Monday, October 29, 2007

San Francisco's Big Decision: Yes on A, No on H

When San Francisco goes to the polls on November 6, two initiatives will be competing for public support. The outcome of this election may determine whether San Francisco continues on the "Transit First" path toward a becoming a livable city, or becomes a smaller version of the auto-dominated Los Angeles.

This election is shaping up to be a classic big business vs. community battle.

Volunteers needed. If you have a few hours over the next week, you can plug into the campaign here.

Carfree USA recommends. No on H, Yes on A.

Here is why.

Shall the Planning Code be changed to increase the number of parking spaces that developers are permitted to build and ease restrictions on building new parking spaces for residential and non-residential buildings?

No on Prop H

Prop. H would undo decades of careful planning to improve the livability of San Francisco.

It hearkens back to the days before the freeway revolt, when the push to add space for cars, no matter the cost, led engineers to plan highways through Golden Gate Park and city neighborhoods.

San Franciscans have spoken on this issue: we want livability, not traffic.

Prop. H would:
Create traffic and pollution for our neighborhoods.

If Prop. H passes, over 20 years, 20,000 new cars will be congesting San Francisco roads each day. Prop. H would increase parking in new buildings to such an extent that the roads would be clogged with commuters – making Muni run even slower. Our city works because many people get to work on transit, making commuting easier for all San Franciscans.

Create loopholes that allow for uncontrolled parking development and new traffic.

The measure exempts “low emission vehicles” from any limits whatsoever. That means virtually every new car sold in America qualifies. Want examples? The Hummer H1 and H3, Cadillac Escalade, Ford Expedition, and Range Rover. This measure removes essentially all limits on parking through this clever loophole.

Remove street trees and bus stops.

Today, you cannot add a curb cut if it would require removal of important street trees, bus stops, and other important features of our neighborhoods. This measure changes those provisions, giving private individuals an unfettered right to add curb cuts no matter the impact on our community.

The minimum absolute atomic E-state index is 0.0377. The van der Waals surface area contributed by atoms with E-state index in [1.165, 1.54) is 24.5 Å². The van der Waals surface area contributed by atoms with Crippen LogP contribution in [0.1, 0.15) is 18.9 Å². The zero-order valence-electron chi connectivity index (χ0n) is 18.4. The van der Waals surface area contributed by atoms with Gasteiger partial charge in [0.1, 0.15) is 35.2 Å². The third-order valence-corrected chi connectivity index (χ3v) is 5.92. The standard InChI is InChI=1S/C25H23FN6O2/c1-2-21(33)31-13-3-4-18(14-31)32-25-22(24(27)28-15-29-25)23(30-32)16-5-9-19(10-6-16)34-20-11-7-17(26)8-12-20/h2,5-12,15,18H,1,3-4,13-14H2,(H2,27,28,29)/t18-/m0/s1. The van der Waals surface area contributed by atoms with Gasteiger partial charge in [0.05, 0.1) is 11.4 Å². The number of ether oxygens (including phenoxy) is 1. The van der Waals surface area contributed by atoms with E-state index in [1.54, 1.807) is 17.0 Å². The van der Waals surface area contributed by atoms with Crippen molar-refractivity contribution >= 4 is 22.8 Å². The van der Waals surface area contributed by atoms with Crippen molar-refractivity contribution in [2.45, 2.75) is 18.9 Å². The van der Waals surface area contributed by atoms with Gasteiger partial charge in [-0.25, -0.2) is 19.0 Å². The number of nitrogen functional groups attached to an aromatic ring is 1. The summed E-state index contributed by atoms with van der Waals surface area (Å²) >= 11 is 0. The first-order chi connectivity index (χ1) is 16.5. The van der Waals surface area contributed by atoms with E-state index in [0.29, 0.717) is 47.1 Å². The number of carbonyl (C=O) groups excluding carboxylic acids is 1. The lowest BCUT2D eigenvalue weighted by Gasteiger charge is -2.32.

This is the most radical anti-environment, anti-planning, measure to ever appear before San Francisco voters. In the era of global warming, it is deplorable for such a measure to be on the ballot. Don't support it.

Shall the Municipal Transportation Agency be provided greater governing authority, and additional funding, and be required to develop a Climate Action Plan, and shall the City not increase the maximum number of parking spaces allowed for new private development projects unless approved by a super-majority of the Board?

Yes on Prop A

Muni suffers from poor work rules, excessive bureaucracy and underfunding. Prop. A will fix it.

Restructures our transit agency (MTA) to cut waste.

It allows the General Manager to recruit people outside of the bureaucracy – and be able to fire anyone who does not perform. This is the most significant expansion of management accountability in decades.

Creates clean emissions standards to reduce global warming.

It requires the MTA to create a Climate Action Plan by 2009 with a goal of reducing greenhouse gas emissions from San Francisco's transportation sector to 80% of 1990 levels by 2012.

Increases funding for MUNI—without raising taxes or fares.

It allows the MTA will be able to keep 80% of parking revenue money, instead of sending half of it to the General Fund today. This amounts to $26 million to help keep Muni affordable and reliable.

Allows for fixes to broken work rules.

For decades, transit reform in San Francisco has run into an immovable obstacle – a Charter-imposed cap on salaries that eliminates the ability of managers to negotiate for new work rules that help make the system run better. This measure gives unions the incentive to join management for new rules that will increase reliability and efficiency.

Creates more efficient traffic management.

This measure consolidates responsibility for bus stop placement, lane striping, stop light signal control, and most of the minutia of traffic management. It gives responsibility for these technical issues to the MTA, the agency charged with coordinating all modes of transportation in San Francisco.

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